I can also tell you this...every one I have ever worked for, be it contracted or on payroll, if I did what she did, I got a huge bonus for doing it. If I bring in $30,000 of "lost" income, I have always gotten a percentage of that income. Because that is the right thing to do.

Bottom line, your friend works for a**holes. They are greedy and unappreciative. She needs to bail, ASAP.


Msladyajw

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YOU ASKED THE SAME EXACT QUESTION I ASKED,  Why is she getting docked on hourly but yet they just issued her a 1099. She has to clock in and clock out for lunch and clock back in, I was under the impression a 1099 worker works on their own time. But i have not researched that to much, I do know she just got her 1099 , Thank you I appreciate your response ,


There is a lot going on in your post. Here is my 2 cents...

If your friend is contracted with the company, she only gets paid for the hours she clocks in on, regardless of what she is doing for them off the clock, how much income she brings in for them, and if she takes time off for a medical procedure. Basically, all of her hard work is paid based on when she is clocked in. Why she chose to do all of the work she did off the clock is beyond me, but she should not have done that. If you say you are working on your own time, you will not get paid, unless you have an awesome person you are working for, who will be willing to pay you for that work, for some reason.

Counting on the company she works for to do the right thing, and compensate her for the income she brought in by working the denials...regardless of whether it was in writing or not...not ideal. She clearly got screwed.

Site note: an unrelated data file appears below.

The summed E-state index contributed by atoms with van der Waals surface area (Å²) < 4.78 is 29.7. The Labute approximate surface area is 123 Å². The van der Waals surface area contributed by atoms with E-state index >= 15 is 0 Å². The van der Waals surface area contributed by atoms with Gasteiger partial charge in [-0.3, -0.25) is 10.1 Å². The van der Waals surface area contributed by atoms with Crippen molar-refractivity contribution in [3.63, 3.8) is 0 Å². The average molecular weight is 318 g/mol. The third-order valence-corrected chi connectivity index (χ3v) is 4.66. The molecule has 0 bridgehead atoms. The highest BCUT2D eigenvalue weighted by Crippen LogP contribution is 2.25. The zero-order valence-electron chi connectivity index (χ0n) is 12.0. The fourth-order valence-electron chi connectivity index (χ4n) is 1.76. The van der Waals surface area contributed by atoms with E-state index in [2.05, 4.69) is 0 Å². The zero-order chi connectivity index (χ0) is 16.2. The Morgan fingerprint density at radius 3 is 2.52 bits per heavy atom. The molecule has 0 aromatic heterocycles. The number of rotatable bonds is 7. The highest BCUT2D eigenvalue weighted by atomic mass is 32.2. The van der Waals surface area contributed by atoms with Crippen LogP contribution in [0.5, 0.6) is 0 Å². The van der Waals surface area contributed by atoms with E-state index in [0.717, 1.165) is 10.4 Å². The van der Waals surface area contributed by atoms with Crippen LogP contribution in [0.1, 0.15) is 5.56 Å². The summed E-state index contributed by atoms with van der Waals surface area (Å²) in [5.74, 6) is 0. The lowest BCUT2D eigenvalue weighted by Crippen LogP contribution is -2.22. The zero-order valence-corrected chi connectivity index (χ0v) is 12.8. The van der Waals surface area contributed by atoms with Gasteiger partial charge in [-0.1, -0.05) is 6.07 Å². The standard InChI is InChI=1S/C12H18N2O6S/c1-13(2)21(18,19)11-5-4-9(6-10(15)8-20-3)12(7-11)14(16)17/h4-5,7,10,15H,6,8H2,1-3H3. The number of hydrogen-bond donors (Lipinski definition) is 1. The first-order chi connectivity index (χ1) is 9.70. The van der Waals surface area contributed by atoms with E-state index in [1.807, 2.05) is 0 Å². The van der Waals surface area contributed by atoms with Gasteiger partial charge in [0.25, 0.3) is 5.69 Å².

I am not quite understanding the part about her getting docked for two days. If she is a contract employee, she is paid when she is working, she can't get docked. So why is she getting docked $300?

I can also tell you this...every one I have ever worked for, be it contracted or on payroll, if I did what she did, I got a huge bonus for doing it. If I bring in $30,000 of "lost" income, I have always gotten a percentage of that income. Because that is the right thing to do.

Bottom line, your friend works for a**holes. They are greedy and unappreciative. She needs to bail, ASAP.

RichardP

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... they just issued her a 1099. She has to clock in and clock out for lunch and clock back in, I was under the impression a 1099 worker works on their own time.

A 1099 worker is responsible for paying their own taxes.  The employer just pays the 1099 worker for time worked and deducts no taxes.

Given that, how will you know what to pay a 1099 worker if you do not track their hours.  Hence, the time clock.

You may be thinking of the difference between exempt and non-exempt employees, or the difference between hourly workers and salaried workers.  The definition of a salaried worker is that they do not work by a time clock, whereas hourly workers do.

kristin